If you believe MTV, then the future of animation may have arrived in the shape of their new adaptation of Robert Kirkman's superhero soap opera Invincible, coming to televisions, cell phones and iPods near you soon. Thing is, we can't help but feel that we've seen it all before.
MTV's executive vice president of new media, David Gale, is ready to make the new animated venture sound like a breakthrough:
I like to think of it as cinematic comics - digital cinematic comics... I think it's important that in this age you really give the freedom to the consumer. If all you do is put it on a Web site and ask for them to find it, it's very challenging. I also think the evolution of download-to-own is becoming such an expected format for people to get content.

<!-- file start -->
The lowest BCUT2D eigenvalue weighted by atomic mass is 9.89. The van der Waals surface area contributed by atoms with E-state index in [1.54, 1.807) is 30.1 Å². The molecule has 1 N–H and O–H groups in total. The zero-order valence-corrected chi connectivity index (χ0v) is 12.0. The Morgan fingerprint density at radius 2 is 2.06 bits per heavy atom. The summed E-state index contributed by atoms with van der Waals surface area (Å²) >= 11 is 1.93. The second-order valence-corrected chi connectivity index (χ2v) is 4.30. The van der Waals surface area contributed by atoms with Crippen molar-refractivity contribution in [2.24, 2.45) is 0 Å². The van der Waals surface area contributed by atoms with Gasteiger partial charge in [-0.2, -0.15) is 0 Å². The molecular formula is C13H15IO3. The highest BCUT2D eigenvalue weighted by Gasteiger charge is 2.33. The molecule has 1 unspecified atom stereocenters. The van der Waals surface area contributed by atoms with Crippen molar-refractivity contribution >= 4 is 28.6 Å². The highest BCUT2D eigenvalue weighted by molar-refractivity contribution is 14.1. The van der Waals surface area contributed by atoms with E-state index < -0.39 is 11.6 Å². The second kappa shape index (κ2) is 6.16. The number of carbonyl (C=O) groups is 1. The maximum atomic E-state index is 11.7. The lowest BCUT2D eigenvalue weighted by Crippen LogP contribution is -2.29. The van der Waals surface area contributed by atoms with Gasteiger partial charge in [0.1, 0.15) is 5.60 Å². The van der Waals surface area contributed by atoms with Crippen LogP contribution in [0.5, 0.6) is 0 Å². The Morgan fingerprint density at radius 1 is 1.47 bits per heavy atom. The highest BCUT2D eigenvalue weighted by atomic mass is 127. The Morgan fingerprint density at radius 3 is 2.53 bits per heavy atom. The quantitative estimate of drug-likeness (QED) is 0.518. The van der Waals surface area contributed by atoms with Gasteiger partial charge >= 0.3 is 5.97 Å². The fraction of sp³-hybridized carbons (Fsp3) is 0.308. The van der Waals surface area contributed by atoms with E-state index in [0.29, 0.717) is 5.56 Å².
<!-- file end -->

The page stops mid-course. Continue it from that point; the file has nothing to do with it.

But just what is this cross-platform cartoon? The New York Times explains:
The process starts with digital scans of the actual comic book pages. They are turned into an audio-visual experience through a process called Bomb-xx developed by Gain. In the end, the formerly two-dimensional comic book suddenly pulses with music, while word balloons pop up and fill in as actors recite the dialogue and panels zoom in and out and pivot in all directions.
Yes, that's right; it's someone reading a Flash-animated comic to you. With music.
The worst thing is, this is pretty much exactly the same thing that Marvel Comics were doing in the late '60s with their Marvel Superheroes cartoons, except they had the common sense to get rid of the word balloons:
(They're still using the same technique now, for freebie trailers for books like World War Hulk.)
So, apparently MTV's new evolution of content is to rip off an idea that was already underwhelming forty years ago, but now you can watch on your cell phone. Go technology.
A Comic Book Superhero Is Headed to Small Screens [New York Times]